“Keep in mind that inflation is sort of like blood pressure—you’ve got to have some,” Kleinhenz said.

The economist also noted that higher interest rates have the potential to affect international markets more than the domestic market.

California strengths

In California, the recovery process has already begun. In some cases, the state has surpassed gains made on the national level. Since 2012, the state has been adding jobs at a faster rate than the nation as a whole, according to the LAEDC forecast.

“The U.S. is now in what economists call the full employment range,” Kleinhenz said, adding that it took “excruciatingly long to get here—but we’re here now.”

And California’s gross state product growth of 2.8 percent last year outpaced the national growth rate of 2.4 percent, the report said. A similar increase is expected for 2015.

As of February 2014, California “recovered all the wage and salary jobs that were lost during the recession,” the report found.

Another sign of improvement is in tourism, where total visitor counts increased 3.4 percent on an annual basis last year and are on track to increase by 2.3 percent this year. Domestic travelers spent $93.9 billion on California travel-related goods and services, while international visitors spent $22.7 billion in 2014.

Last year, Los Angeles County saw a record 44.2 million visitors, which represented a 4.8 percent increase over the previous year. This year, the county expects to see 45.1 million visitors, representing the fifth consecutive year of record-breaking visitor volume. The largest number of international visitors are from Mexico and Canada, with China in the top spot for visitors from overseas.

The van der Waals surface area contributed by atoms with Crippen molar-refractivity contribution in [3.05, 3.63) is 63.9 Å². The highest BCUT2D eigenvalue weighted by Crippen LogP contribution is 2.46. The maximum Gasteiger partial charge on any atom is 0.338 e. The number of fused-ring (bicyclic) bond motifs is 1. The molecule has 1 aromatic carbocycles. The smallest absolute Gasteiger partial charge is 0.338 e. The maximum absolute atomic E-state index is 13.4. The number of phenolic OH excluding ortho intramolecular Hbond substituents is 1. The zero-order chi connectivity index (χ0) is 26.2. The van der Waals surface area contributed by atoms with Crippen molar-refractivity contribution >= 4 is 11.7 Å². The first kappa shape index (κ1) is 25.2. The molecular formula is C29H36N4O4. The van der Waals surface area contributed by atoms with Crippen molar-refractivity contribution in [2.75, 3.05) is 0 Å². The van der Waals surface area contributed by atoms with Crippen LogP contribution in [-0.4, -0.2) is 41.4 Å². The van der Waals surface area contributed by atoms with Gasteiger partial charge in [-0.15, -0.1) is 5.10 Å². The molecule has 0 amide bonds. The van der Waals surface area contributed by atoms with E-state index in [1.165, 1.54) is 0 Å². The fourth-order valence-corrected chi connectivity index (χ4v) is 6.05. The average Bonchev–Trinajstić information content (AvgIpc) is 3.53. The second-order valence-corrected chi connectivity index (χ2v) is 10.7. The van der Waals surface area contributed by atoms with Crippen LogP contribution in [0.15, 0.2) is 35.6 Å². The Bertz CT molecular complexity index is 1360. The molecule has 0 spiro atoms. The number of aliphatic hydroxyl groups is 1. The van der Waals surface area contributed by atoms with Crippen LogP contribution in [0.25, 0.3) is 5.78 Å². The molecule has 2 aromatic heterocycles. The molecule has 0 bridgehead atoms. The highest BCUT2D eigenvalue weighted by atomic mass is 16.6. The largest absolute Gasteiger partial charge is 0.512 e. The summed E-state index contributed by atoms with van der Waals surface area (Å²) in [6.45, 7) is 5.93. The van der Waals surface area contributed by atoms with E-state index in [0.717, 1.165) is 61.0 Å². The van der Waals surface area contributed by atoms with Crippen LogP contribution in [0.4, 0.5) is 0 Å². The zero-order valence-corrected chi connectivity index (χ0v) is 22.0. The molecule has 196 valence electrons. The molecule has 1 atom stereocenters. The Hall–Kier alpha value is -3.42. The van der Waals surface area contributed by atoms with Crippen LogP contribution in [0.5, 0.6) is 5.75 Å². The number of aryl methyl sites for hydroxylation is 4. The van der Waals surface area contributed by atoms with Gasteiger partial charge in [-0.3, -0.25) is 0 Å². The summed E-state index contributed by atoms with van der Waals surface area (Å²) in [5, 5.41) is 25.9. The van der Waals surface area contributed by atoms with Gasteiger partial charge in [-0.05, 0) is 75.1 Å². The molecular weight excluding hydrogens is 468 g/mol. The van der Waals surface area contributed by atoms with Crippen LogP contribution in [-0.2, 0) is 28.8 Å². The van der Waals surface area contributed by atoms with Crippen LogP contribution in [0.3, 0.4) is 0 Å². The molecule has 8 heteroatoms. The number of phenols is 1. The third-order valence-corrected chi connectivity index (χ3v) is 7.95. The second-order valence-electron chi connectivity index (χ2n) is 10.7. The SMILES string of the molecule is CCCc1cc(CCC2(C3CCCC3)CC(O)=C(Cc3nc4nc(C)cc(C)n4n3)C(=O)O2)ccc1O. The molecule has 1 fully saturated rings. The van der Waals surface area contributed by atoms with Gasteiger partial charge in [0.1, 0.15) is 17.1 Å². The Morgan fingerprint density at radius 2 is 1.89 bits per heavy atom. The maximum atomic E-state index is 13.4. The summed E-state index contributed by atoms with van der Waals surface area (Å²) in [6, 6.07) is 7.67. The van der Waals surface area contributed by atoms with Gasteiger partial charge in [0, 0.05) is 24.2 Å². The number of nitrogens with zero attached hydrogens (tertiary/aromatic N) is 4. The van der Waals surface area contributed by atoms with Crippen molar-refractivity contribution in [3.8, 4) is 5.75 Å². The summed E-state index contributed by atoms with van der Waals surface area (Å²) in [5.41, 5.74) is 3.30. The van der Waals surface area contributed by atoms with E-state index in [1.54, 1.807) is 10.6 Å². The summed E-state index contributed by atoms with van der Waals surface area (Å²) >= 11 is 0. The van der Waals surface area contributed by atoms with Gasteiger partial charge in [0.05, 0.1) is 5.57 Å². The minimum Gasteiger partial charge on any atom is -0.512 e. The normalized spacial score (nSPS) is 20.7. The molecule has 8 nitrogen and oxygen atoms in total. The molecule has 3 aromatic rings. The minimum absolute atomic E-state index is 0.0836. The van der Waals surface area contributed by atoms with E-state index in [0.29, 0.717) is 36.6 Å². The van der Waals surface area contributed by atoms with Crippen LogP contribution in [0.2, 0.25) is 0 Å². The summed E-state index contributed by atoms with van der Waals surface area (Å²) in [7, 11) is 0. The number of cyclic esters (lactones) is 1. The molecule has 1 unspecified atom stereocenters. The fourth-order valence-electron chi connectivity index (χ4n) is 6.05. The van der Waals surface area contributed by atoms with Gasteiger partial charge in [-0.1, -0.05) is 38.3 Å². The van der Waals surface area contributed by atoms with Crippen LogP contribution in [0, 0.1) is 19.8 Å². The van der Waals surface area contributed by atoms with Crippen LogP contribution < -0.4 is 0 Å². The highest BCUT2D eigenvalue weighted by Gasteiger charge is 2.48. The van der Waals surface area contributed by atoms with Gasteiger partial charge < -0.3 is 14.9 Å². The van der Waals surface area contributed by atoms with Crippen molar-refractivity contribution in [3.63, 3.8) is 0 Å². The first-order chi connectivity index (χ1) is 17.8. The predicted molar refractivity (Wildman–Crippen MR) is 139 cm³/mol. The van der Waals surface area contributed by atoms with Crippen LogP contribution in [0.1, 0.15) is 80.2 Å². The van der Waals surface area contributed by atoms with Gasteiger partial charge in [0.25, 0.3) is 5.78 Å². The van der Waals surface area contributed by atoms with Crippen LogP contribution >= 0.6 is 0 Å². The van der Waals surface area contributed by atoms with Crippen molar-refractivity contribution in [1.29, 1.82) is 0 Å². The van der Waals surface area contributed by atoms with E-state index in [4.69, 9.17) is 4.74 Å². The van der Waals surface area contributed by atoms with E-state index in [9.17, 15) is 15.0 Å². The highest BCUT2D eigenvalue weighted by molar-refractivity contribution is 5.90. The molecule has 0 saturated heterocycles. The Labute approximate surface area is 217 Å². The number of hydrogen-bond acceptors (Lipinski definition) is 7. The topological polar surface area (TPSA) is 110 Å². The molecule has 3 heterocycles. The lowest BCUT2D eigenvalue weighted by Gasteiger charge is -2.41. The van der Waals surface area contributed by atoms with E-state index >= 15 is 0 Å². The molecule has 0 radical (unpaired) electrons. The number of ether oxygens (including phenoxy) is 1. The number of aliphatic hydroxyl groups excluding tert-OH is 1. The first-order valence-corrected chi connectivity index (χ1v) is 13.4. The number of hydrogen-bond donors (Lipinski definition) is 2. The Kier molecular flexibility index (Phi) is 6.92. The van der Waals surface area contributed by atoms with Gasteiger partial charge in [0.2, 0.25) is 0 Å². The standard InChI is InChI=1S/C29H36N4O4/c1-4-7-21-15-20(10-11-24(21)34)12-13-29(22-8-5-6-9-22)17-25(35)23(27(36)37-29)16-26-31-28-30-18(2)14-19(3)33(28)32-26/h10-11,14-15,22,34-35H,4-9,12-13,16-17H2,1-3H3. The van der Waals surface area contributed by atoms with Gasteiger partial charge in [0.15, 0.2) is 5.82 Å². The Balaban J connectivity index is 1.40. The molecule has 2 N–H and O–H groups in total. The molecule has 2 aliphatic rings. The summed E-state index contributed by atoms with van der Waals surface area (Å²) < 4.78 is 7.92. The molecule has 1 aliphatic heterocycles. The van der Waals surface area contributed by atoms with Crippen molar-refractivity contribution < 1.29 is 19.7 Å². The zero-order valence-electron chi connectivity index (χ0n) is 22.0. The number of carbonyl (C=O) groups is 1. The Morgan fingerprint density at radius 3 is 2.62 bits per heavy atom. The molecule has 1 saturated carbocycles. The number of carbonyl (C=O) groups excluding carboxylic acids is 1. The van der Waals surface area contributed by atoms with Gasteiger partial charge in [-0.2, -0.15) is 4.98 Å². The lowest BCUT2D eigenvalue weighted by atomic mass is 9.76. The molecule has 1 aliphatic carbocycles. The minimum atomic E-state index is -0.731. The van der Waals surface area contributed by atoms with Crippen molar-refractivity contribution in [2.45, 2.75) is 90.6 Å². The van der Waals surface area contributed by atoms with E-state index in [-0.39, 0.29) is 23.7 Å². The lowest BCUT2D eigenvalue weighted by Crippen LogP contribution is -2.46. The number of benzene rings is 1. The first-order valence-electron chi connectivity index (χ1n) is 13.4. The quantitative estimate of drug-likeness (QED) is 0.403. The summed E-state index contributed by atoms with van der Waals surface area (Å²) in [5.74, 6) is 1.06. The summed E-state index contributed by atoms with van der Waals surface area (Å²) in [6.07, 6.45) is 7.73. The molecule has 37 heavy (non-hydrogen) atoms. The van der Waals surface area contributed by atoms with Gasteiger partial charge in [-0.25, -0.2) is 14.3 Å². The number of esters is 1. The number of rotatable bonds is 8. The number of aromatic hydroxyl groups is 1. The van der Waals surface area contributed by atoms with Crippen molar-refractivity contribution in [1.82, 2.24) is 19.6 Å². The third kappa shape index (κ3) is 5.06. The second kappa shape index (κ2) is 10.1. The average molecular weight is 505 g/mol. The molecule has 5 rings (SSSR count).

According to the LAEDC, last year the apparel industry employed 70,100 workers. Between January and July, those numbers crept up 1.8 percent with an additional 300 jobs added in manufacturing and 970 added in apparel wholesaling. But those figures do not take into account independent contractors. As of 2013 (the most recent figures available), there were nearly 8,000 independent contractors working in the apparel industry in Los Angeles and Orange County in manufacturing and wholesaling textiles, apparel, footwear, leather goods, and jewelry. The employment numbers also do not include the ancillary industries to the fashion industry, such as import/export agents, transportation, warehousing, equipment leasing and finance companies that specialize in the apparel industry.

The rising cost of Chinese labor and the ability to quickly turn merchandise in the U.S. has some companies “experimenting with bringing more of their production back to Los Angeles,” according to the LAEDC forecast, but the report noted that “local apparel manufacturing employment is not likely to significantly reverse course.”

Still, the LAEDC recognized the region’s position as the nation’s apparel manufacturing center.

“Together, Los Angeles and Orange counties employ the largest number of apparel workers in the United States and are one of the few places in the U.S. where apparel continues to be manufactured on a large scale,” the report reads.

This is particularly true for high-end items requiring “specialized skills or processing” and quick-turn fast fashion.

“There is also a small but active community of designer-owned boutiques that specialize in locally designed and manufactured fashions emphasizing well-made, local and sustainably sourced apparel,” the report said.

Southern California’s design community includes nearly 4,650 fashion designers, who help to meet the global demand for “Made in LA” merchandise.

“We have more [apparel industry] jobs located here than perhaps any other place in the country,” Kleinhenz said. “It’s a signature industry that we need to observe even as it seeks to be more efficient to be globally competitive.”